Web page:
With You’s Robin Pollard asks, how do we improve access for women experiencing domestic abuse?
“Many women have a deep distrust of services, often due to bad experiences with social services. It can mean it takes a long time to develop trust.”
For people who need support, coming to our services can be life changing. However, for some people our services are still too hard to access and this is especially true for women who have experienced domestic abuse.
At the heart of the experience of domestic abuse is fear, and this is something often experienced on a daily basis. Whether it’s fear of a partner, fear of losing a home, or fear of being stigmatised by family and friends. This is exacerbated by the reality that women with experience of domestic abuse are far more likely to be drug or alcohol dependent but are more likely to experience poorer treatment outcomes.
At With You, we’re always looking to better improve the holistic support we provide people and taking the fear out of the process of stepping forward and seeking support is a crucial step.
Though there are things we do very well, we also know there are things we can do better.
For women who may have had negative experiences with services before, drug and alcohol services offer an essential and critical referral route to domestic abuse services. That’s why where there is a clear need, we try to bring domestic abuse support and drug and alcohol support under one roof.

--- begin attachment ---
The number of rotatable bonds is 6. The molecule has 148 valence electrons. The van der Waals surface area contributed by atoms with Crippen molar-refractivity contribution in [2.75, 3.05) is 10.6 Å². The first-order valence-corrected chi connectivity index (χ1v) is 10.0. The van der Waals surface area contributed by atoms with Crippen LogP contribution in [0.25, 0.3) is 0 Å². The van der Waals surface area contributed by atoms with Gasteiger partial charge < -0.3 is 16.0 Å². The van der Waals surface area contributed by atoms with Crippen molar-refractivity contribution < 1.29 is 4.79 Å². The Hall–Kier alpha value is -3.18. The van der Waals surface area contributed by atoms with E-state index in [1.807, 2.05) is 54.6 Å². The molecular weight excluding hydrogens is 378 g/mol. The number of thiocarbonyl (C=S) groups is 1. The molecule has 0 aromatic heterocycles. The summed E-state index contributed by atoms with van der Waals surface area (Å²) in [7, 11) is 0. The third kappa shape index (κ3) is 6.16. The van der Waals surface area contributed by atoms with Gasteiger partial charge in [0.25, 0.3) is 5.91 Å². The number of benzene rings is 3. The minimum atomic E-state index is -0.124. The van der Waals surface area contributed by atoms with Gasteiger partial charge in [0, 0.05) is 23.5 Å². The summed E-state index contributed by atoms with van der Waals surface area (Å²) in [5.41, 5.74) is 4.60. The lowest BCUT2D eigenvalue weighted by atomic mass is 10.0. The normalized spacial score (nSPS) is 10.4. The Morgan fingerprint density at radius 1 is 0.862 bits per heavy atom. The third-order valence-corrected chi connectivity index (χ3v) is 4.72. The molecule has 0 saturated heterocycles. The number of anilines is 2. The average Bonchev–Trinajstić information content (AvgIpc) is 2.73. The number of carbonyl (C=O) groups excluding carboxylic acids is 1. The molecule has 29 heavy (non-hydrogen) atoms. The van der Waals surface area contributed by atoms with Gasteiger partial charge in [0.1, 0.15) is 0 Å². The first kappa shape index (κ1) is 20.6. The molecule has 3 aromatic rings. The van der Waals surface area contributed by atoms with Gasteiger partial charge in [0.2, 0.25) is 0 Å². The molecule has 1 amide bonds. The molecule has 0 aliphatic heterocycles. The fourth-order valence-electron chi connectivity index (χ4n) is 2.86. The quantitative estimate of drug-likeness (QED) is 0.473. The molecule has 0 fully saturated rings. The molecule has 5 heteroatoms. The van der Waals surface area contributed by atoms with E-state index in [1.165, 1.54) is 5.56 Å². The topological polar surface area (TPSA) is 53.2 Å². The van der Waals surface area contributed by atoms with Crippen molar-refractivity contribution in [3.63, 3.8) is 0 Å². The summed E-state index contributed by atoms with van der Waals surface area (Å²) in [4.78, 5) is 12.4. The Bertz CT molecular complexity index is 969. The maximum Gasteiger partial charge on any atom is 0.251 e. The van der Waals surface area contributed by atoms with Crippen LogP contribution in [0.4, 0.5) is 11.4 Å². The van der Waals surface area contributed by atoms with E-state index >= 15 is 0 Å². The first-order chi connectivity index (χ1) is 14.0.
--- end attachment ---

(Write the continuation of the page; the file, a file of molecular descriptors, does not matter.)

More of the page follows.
We know the value integrating these services can bring. Our new service in Redcar & Cleveland is expanding to include domestic abuse support. This new integrated model works in partnership to offer refuge to women and children fleeing domestic abuse, as well as advice and support. It will drastically improve access and engagement for women whose experience of domestic abuse and related trauma has made getting support and treatment even more challenging.
Embedding knowledge and training
Being a front-line recovery worker isn’t easy. It requires a unique skill-set which is often misunderstood and under-appreciated. In order to identify and support women with experience of domestic abuse, frontline workers need to know how to ask the right questions, in the right tone, and know what to do with the information disclosed to them.
Our recent research heard from professionals that the more they understand about a woman’s experience of trauma, the better and more appropriate the support they can provide. This results in more trusting relationships, stronger personal connections, and better opportunities to help women holistically address their problems.
To ensure we are delivering a trauma-informed service, frontline workers need to be trained not just to recognise trauma, but to understand it too. Training should address: recognising and understanding domestic abuse, sexual exploitation and adverse childhood experiences and safety planning for women experience domestic abuse.
Read the full blog post here.
DDN magazine is a free publication self-funded through advertising.
We are proud to work in partnership with many of the leading charities and treatment providers in the sector.
This content was created by With You